Question BSN To NP
- 0Feb 12 by spade11Hi,
I'm not sure if I put this in the right place, so I'm extremely sorry if I didn't. I do have a quick question and google is starting to make my head hurt so I'm hoping someone could help me here.
Working in the hospital is really not working out for me. In my personal life I've had so many unfortunate bumps in the road and the few work environments that I did choose to be a part of we're not the best of places. I've always put myself in high stress jobs from the beginning (ICU, OR) and now that I've gotten older I've realized that those weren't smart decisions on my part. I want to go back to school to become an NP. My ideal situation would to be working as an NP outside of the hospital in a doctor's office.
My road block at the moment is that I don't even know where to start. At the current moment my father is battling cancer harder than ever (this has been my achilles heel all throughout my nursing career, only now it's taken a turn for the worst.) I was wondering if there was a way that I could take core required classes online so that I could be home with my father and then transfer to a school or is there a reputable program online where I could enroll and just clearly have to go in for clinicals? Would that be frowned upon? I unfortunately don't have the money for a big name school.
I know I don't want to go into Pediatric NP, Geriatric NP, Mental Health NP, Women's Health Care NP, Neonatal NP or Occupational Health NP programs.
This leaves me with Family NP, Adult NP or Acute Care NP programs, I think. Trying to find specific information on each is harder than I expected.
I hope someone can point me in the right direction
- 714 Visits
- 1Feb 12 by zmanscAs you have probably figured out, there are a large number of programs in the various specific NP tracks you are considering. I would think that you might want to consider the +/- of the three types of NPs first and pick one. Then you would need to research those programs. Yes there are programs that are mostly online, and many of those are as reputable as some B&M programs. There are also less reputable programs of each type to be weary of.
Some of the issues you are likely to run into:
- preceptors for clinicals. A few programs manage the finding of preceptors, many do not. You will need to have an established network of providers you can call on to help you with this if your program does not help you with it. Also, having an established network of NPs that know you and can advise you can come in very handy when discussing the pros and cons of a few programs.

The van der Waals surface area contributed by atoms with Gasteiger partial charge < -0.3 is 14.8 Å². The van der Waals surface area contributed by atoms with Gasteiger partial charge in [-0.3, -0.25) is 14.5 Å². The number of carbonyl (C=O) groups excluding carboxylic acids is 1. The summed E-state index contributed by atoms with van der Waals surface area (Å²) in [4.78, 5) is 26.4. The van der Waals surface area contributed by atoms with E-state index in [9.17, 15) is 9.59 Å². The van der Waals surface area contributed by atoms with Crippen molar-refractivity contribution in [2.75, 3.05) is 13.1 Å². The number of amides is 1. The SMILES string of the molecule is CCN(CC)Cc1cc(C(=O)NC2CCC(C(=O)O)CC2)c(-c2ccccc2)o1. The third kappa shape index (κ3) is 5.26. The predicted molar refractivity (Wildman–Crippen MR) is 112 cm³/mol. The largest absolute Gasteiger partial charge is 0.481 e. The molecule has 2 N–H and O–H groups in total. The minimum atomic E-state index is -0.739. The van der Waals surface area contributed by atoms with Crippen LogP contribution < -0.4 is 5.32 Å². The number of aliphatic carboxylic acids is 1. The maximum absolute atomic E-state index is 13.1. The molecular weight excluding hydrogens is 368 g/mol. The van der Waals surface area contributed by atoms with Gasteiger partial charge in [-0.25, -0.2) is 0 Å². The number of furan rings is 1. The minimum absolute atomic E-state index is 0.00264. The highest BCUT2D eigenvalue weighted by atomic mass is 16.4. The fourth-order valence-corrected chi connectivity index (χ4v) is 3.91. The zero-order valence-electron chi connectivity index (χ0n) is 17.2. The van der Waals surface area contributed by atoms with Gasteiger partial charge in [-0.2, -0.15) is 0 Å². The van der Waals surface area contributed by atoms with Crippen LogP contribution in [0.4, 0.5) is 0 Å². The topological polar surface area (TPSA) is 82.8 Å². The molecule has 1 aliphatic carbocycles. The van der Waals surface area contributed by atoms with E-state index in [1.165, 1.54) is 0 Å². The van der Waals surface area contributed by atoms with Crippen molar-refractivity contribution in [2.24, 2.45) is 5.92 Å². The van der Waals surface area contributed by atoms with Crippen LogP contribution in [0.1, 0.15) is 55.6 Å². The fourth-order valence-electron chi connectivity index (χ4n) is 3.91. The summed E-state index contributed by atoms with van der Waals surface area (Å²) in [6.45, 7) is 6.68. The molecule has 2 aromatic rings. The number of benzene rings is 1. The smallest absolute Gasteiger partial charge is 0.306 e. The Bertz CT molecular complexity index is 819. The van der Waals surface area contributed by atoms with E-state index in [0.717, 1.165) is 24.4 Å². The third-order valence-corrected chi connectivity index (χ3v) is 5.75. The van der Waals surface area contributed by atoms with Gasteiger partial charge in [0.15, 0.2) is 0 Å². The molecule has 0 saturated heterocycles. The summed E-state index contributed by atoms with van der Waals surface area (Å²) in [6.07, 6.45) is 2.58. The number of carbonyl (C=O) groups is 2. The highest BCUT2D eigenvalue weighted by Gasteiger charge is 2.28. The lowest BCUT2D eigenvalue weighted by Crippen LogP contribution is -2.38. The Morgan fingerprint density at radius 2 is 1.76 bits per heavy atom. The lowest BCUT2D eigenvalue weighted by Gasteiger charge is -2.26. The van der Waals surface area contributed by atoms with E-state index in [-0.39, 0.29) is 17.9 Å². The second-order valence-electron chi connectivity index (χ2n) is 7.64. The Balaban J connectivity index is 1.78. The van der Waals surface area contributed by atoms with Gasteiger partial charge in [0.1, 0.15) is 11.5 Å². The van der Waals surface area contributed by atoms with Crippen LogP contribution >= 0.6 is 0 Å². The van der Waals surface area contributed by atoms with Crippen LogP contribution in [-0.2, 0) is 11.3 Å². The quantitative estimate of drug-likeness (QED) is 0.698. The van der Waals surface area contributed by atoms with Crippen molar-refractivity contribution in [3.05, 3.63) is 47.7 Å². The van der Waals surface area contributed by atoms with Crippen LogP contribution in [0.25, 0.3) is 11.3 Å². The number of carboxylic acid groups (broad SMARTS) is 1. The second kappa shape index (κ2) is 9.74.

- You might want to look at the requirements for admissions in the programs, in general they are going to be fairly similar, so you might want to see what you meet and what you do not. If you meet the requirements for several programs, than your probably good to go. If not, you might want to look at what it is going to take to get you there.
- Quality of the programs. Some programs have been around for a long time, and have established a good reputation for many years. Others are just starting and are more of a wildcard, especially if their school does not have an established reputation as an institution. I would consider the reputation of the program, and how past students feel the program operated. I.e. did the program have lectures, was it organized, etc. Match the programs strengths and yours so that you are not in a program that you are unprepared for. I have friends in both B&M and online programs who feel like they are not getting anything for their money, they are not learning, the classes are poorly organized, they are considering changing programs which is expensive and would make them have to start all over again. Not a situation I would put on anyone.
The research to figure out how and what to do to get into this profession is not trivial or easily done online with google. Yes, you can get alot of information that way, but in reality your best bet is to start with things like joining a local NP organization, shadowing some NPs to get a feel for their day and starting to build a network of NP providers who know you and wouldn't mind helping you figure out a pathway that will help you obtain your goal.
- 0Feb 12 by spade11Clearly I wasn't planning on using google as my sole source of information. I was using it as a starting block. Working in the OR, at least in my hospital, I don't have access to NPs. I work with MDs and PAs, neither of which can help me in this endeavor. So I came here to ask questions, if I could've asked questions elsewhere I would've.
- 2Feb 12 by zmanscReally? That's what you got out of my post?
+ No one suggested you were or had indicated google was your sole source of information, I certainly did not. I simply said the research to get into this profession is non-trivial and not easily done on google. It's going to take alot of leg work. I suggested a way to help you do that leg work. If you don't like that suggestion, I'm sorry.
+ Just because the providers you know from your work are MD/DO/PA, does not mean they don't work with NPs, or know NPs. While your job is an easy way to start interfacing with providers it is not the only place you can come in contact with them either.
I'm sorry you didn't like my post/answer to your query. If you have a question I didn't answer, maybe rephrasing it would be a way to clarify what isn't being answered.